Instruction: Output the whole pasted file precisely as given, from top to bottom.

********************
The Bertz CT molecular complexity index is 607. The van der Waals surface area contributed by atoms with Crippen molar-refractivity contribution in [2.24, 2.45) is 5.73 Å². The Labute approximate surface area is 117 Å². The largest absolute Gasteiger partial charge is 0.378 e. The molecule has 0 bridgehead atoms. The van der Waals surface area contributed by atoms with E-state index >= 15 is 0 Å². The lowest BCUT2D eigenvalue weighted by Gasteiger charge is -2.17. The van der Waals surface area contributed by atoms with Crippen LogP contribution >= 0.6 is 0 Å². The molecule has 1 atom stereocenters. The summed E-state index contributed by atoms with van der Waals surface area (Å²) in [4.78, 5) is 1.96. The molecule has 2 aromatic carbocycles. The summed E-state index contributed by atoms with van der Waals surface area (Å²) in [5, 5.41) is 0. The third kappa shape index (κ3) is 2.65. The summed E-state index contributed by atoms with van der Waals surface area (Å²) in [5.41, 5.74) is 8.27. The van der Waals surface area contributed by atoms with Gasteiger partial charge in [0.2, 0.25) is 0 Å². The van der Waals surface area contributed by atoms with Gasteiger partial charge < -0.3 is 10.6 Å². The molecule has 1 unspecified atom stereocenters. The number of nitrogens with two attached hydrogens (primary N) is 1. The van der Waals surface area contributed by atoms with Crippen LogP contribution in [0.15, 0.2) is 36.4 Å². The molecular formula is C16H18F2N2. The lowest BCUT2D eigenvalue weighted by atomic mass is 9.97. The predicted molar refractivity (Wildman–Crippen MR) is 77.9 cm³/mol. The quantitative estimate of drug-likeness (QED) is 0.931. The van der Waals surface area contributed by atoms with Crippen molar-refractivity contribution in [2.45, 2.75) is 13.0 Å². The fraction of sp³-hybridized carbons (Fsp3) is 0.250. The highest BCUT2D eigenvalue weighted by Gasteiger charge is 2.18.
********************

The Bertz CT molecular complexity index is 607. The van der Waals surface area contributed by atoms with Crippen molar-refractivity contribution in [2.24, 2.45) is 5.73 Å². The Labute approximate surface area is 117 Å². The largest absolute Gasteiger partial charge is 0.378 e. The molecule has 0 bridgehead atoms. The van der Waals surface area contributed by atoms with E-state index >= 15 is 0 Å². The lowest BCUT2D eigenvalue weighted by Gasteiger charge is -2.17. The van der Waals surface area contributed by atoms with Crippen LogP contribution >= 0.6 is 0 Å². The molecule has 1 atom stereocenters. The summed E-state index contributed by atoms with van der Waals surface area (Å²) in [4.78, 5) is 1.96. The molecule has 2 aromatic carbocycles. The summed E-state index contributed by atoms with van der Waals surface area (Å²) in [5, 5.41) is 0. The third kappa shape index (κ3) is 2.65. The summed E-state index contributed by atoms with van der Waals surface area (Å²) in [5.41, 5.74) is 8.27. The van der Waals surface area contributed by atoms with Gasteiger partial charge in [0.2, 0.25) is 0 Å². The van der Waals surface area contributed by atoms with Gasteiger partial charge < -0.3 is 10.6 Å². The molecule has 1 unspecified atom stereocenters. The number of nitrogens with two attached hydrogens (primary N) is 1. The van der Waals surface area contributed by atoms with Crippen LogP contribution in [0.15, 0.2) is 36.4 Å². The molecular formula is C16H18F2N2. The lowest BCUT2D eigenvalue weighted by atomic mass is 9.97. The predicted molar refractivity (Wildman–Crippen MR) is 77.9 cm³/mol. The quantitative estimate of drug-likeness (QED) is 0.931. The van der Waals surface area contributed by atoms with Crippen molar-refractivity contribution in [2.45, 2.75) is 13.0 Å². The fraction of sp³-hybridized carbons (Fsp3) is 0.250. The highest BCUT2D eigenvalue weighted by Gasteiger charge is 2.18.